I put a piece of coconut chocolate in my mouth and think to myself, surely, we are not the first to have this conversation and come to this conclusion. It is unsettling to see it like this. Still, a couple of minutes later, we check our apps for new messages. I reach my hand inside the box of chocolates: we’ve eaten them all.
Marie-Andrée Gill crafting traditional patterns. | © Sunna Nousouniemi
The Heat of DataThese addictions also become a real climate issue. Like Sauron who, to extend his power, has to extract natural resources and devise huge forges to process them (ok, I’ll stop the comparisons now!), all the data and the clouds we use in the living world have a significant impact on climate, which is only increasing with time. The more we send messages, the more we download stuff, the more we scroll through our news feeds, the more we use connected objects… The more huge coolers installed all over the planet consume a phenomenal amount of energy. Because a phone is but a small object in our palm, we are under the impression that everything happens imperceptibly, and we become unaware of all it implies. Several large, well-known companies plan to build data coolers in the Arctic because the temperature there is already very low. But the amount of heat emitted will surely have an impact on global warming. Nothing is lost, nothing is created, everything is transformed — we know our basic physics. The pleasure derived from our machines is stronger than our awareness of their devastating effects. It takes a lot of effort to get away from it all. In the meantime, the enjoyment of omnipresent, perpetual data turns into immense heat and energy production.
We live in a paradox: I am conscious, yet I still conform to this huge web. It might even seem like I have no choice if I want to keep participating in the march of the world and keep my pleasure — as well as thousands of data, opinions, information and cat videos — going. The more driven I am in my activism, the more it feels like I am going backwards because my every move has so much impact. I believe the solution lies in the archetypal grandmother and significantly slowing down our entire lifestyle. I remove social media apps from my phone to make them less accessible. Maybe that’s a start.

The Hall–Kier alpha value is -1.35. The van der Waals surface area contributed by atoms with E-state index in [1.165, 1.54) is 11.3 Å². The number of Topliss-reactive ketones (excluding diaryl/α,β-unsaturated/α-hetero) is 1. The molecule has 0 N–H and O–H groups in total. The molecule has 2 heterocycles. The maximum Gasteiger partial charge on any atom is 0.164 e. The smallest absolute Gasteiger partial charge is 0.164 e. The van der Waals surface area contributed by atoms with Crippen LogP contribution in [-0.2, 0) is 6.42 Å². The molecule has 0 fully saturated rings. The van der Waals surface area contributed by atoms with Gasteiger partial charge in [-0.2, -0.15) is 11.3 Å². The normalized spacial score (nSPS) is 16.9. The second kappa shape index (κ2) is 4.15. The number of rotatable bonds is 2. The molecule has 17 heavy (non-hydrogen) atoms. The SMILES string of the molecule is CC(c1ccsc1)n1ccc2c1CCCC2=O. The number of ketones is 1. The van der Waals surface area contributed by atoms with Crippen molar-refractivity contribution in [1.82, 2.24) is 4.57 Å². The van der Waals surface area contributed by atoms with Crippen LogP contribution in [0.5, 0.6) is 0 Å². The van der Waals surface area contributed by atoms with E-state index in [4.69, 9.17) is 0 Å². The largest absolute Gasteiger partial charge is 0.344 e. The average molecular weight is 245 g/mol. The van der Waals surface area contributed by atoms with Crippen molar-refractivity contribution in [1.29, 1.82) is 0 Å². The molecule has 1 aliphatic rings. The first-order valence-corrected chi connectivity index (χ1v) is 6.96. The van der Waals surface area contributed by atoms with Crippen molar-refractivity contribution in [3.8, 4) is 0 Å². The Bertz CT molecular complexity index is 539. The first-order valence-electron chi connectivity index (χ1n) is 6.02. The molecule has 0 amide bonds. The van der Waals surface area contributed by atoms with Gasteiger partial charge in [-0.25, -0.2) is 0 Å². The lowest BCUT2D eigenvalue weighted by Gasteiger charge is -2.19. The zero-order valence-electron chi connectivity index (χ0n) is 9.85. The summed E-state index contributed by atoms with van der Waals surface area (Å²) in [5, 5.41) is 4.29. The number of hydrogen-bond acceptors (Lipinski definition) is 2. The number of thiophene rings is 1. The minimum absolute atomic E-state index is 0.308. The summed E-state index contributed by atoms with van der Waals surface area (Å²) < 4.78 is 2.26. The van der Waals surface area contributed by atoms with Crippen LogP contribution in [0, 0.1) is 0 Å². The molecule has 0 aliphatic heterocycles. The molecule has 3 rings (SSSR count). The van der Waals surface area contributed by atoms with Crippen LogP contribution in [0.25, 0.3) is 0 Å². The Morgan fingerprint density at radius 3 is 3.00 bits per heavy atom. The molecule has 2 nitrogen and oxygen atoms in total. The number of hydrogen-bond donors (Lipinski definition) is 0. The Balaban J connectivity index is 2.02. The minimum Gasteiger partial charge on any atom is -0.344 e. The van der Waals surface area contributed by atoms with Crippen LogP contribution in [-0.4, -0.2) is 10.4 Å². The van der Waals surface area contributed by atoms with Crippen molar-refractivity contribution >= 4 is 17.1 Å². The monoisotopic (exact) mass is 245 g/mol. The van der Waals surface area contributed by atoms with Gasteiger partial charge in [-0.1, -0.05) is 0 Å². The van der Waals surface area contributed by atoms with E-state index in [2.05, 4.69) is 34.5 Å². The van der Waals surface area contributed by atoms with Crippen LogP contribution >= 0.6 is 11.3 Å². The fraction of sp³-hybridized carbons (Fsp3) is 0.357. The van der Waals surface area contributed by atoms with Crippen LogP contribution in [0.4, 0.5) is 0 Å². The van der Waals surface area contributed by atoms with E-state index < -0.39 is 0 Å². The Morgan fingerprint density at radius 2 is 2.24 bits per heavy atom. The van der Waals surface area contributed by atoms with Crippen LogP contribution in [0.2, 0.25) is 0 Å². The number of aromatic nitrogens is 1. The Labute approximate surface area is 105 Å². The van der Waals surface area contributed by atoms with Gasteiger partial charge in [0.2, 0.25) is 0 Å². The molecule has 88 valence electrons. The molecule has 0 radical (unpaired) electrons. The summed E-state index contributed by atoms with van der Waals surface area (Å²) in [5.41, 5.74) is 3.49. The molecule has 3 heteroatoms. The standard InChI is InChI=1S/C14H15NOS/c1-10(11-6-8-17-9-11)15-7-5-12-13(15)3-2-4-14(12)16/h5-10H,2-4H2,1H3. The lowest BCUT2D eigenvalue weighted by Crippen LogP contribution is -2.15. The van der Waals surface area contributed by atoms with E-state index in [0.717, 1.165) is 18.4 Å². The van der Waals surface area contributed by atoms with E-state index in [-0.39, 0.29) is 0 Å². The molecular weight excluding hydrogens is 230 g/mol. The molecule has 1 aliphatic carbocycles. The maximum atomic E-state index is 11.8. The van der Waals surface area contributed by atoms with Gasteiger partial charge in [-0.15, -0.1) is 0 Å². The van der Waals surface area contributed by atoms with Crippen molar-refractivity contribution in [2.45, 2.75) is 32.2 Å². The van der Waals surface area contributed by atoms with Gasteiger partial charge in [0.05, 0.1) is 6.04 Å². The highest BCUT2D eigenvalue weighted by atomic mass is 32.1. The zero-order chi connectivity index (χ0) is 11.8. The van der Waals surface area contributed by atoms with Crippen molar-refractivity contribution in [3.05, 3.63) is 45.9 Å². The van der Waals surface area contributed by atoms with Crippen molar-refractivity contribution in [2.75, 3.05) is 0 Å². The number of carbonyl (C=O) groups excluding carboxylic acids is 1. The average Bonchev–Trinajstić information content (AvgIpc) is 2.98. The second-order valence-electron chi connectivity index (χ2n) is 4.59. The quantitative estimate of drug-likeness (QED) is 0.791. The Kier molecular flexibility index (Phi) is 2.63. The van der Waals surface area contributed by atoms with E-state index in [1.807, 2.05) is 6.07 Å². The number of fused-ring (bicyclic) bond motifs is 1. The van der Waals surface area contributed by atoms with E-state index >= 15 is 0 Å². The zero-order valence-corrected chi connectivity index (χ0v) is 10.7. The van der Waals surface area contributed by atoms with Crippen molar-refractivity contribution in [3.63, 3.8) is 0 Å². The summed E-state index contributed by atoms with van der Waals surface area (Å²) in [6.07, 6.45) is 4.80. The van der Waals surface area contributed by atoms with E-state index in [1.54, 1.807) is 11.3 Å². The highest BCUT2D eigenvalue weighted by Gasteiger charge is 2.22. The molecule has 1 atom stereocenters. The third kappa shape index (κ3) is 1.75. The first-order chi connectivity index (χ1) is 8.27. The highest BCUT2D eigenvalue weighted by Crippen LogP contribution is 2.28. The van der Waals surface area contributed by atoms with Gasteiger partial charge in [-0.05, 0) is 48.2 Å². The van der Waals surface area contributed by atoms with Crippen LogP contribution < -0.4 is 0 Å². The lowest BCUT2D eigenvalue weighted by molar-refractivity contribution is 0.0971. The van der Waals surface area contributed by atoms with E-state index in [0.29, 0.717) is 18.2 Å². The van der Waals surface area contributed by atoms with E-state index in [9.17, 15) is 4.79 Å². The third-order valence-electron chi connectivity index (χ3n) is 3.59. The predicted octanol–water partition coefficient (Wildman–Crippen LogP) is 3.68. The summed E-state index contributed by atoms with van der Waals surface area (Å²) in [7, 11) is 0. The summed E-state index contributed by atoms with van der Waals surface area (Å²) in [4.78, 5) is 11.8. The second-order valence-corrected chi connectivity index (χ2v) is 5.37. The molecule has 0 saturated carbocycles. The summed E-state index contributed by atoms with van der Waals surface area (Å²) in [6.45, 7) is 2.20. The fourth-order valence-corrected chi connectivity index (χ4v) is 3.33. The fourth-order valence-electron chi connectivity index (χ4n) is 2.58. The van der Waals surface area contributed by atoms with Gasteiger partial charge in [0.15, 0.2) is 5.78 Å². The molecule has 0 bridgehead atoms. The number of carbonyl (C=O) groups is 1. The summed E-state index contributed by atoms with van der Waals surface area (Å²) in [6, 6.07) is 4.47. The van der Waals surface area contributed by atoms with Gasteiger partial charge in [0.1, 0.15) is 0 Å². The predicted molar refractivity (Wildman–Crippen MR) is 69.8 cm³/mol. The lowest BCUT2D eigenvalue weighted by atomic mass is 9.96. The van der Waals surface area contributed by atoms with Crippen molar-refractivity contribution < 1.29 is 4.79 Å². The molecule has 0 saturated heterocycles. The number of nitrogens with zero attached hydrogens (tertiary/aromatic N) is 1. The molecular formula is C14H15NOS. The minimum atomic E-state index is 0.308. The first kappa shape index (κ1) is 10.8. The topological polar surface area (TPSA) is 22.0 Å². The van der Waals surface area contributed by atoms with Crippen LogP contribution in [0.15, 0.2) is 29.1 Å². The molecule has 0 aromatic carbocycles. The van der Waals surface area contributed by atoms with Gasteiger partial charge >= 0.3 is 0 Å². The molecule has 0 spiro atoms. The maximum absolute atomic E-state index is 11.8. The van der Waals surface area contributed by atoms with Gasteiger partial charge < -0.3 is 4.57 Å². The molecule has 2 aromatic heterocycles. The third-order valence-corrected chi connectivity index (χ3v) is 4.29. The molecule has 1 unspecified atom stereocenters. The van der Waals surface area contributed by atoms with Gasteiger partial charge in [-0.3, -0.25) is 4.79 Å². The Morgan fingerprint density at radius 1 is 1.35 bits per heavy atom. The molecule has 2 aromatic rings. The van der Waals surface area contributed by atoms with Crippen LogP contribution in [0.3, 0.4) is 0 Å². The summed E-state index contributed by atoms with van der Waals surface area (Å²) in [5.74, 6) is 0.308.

I go back to my beading and Sunna turns to me. “Do you think we’ll manage to throw all our phones into a volcano one day?” she asks. “If we keep doing this, the volcano will come by itself and swallow us,” I say.
I wanted to write to you when I saw you were coming back.
You always come back.
It reassures me.
With you I mark time, I leave traces, I tame slowness.
You my faithful, you in all languages and in mine that I offer to the flakes, you in the North that we share:
children's storm and rocking chair
green-coniferous, powdered sugar: mitanuiun
light acoustics and scent of ski-doo
sifted flour and animal heat
breaths in steams and ice skates
shoveling our breaths and sea salt
house creak and crazy carpet
beautiful red cheeks and flying squirrels
transparencies embroidery, ice mirrors, mishkumi
heart popcorn and white mascara and above all, two words to repeat:
(always blue in our footsteps in the snow)
(to undress somewhere inside of you, Pipun.)
You make the world believe that you are unlivable.
It's just an adornment, I know you.
You have detours, secret places where I know how to go and love you: the first freeze that makes apples sweet, snow mad with laughter, diagonal under the lampposts.
It reassures me that your only promise is that you won't stay.
I would like people to be able to make this promise to each other too,
the only real one: we don't stay.
I hold on to you enough to appreciate your passage, your surprises, the way you play with my children.
If I had anything to believe, it would look like your eyes.
it's always warm, my beautiful Pipun, my beautiful Winter,
when there is someone other than you
in my blankets